The acute and intermediate onset phases of one-clip, two-kidney hypertension were studied in 6 conscious dogs. Mean arterial pressure (MAP), cardiac output (CO), total peripheral resistance (TRP), serum renin concentration (SRC), plasma aldosterone (PA) and cumulative sodium and water balance were studied prior to unilateral renal artery constriction, at 2, 10, an 24 hr postconstriction, and daily thereafter for 5 days. At 2 hr postconstriction, MAP, CO, TRP, and SRC were elevated, with unchanged fluid balance. At 10 and 24 hr there was a further rise in CO accompanied by positive fluid-sodium balance, with a slight decrease in MAP, TRP, and SRC. During days 2 and 3, MAP, CO, TRP, and SRC remained elevated and stable in the presence of decreasing fluid-sodium balance to preconstriction levels. During days 4 and 5, MAP, SRC, and fluid-sodium balance remained unchanged, TRP demonstrated a secondary increase, whereas CO decreased to preconstriction values. Sequential changes in PA parallel those of SRC, but were significant only at 2 hr postconstriction. These changes suggest that the increased CO is not totally dependent on fluid-sodium balance, and that CO is not the sole determinant of elevated MAP. The temporal relation between MAP and SRC throughout the study is consistent with renin-mediated hypertension. The secondary rise of TRP may be due to total body autoregulation and/or increased vascular reactivity to high levels of circulating angiotension. A unitary renin-angiotensin mechanism, therefore, may be responsible for the induction and maintenance of hypertension in this model.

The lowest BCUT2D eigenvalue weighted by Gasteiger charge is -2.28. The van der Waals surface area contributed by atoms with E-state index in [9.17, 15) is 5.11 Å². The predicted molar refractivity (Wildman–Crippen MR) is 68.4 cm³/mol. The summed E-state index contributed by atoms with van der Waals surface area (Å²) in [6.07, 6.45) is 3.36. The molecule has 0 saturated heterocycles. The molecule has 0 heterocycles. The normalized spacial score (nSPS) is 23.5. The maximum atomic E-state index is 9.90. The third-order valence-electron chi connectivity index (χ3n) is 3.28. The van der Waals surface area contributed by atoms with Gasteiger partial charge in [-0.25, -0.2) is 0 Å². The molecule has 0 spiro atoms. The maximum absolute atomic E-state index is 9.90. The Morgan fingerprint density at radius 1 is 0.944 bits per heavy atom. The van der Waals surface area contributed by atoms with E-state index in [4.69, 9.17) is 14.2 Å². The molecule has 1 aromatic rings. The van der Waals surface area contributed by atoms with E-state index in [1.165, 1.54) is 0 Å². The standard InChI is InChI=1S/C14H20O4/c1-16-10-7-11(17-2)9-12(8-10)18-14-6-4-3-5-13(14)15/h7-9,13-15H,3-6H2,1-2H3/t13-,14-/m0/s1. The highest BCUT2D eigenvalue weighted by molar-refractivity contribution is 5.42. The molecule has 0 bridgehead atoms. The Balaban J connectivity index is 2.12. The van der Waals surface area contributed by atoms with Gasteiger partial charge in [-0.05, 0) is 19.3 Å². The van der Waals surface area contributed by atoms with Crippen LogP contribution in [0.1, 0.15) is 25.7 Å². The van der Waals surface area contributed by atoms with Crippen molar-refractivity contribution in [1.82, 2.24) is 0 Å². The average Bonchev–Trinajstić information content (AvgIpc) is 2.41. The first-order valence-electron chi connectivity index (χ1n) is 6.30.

|Number of pages||5|
|Issue number||5 ,Sup 1|
|State||Published - 1 Dec 1977|
ASJC Scopus subject areas
- Cardiology and Cardiovascular Medicine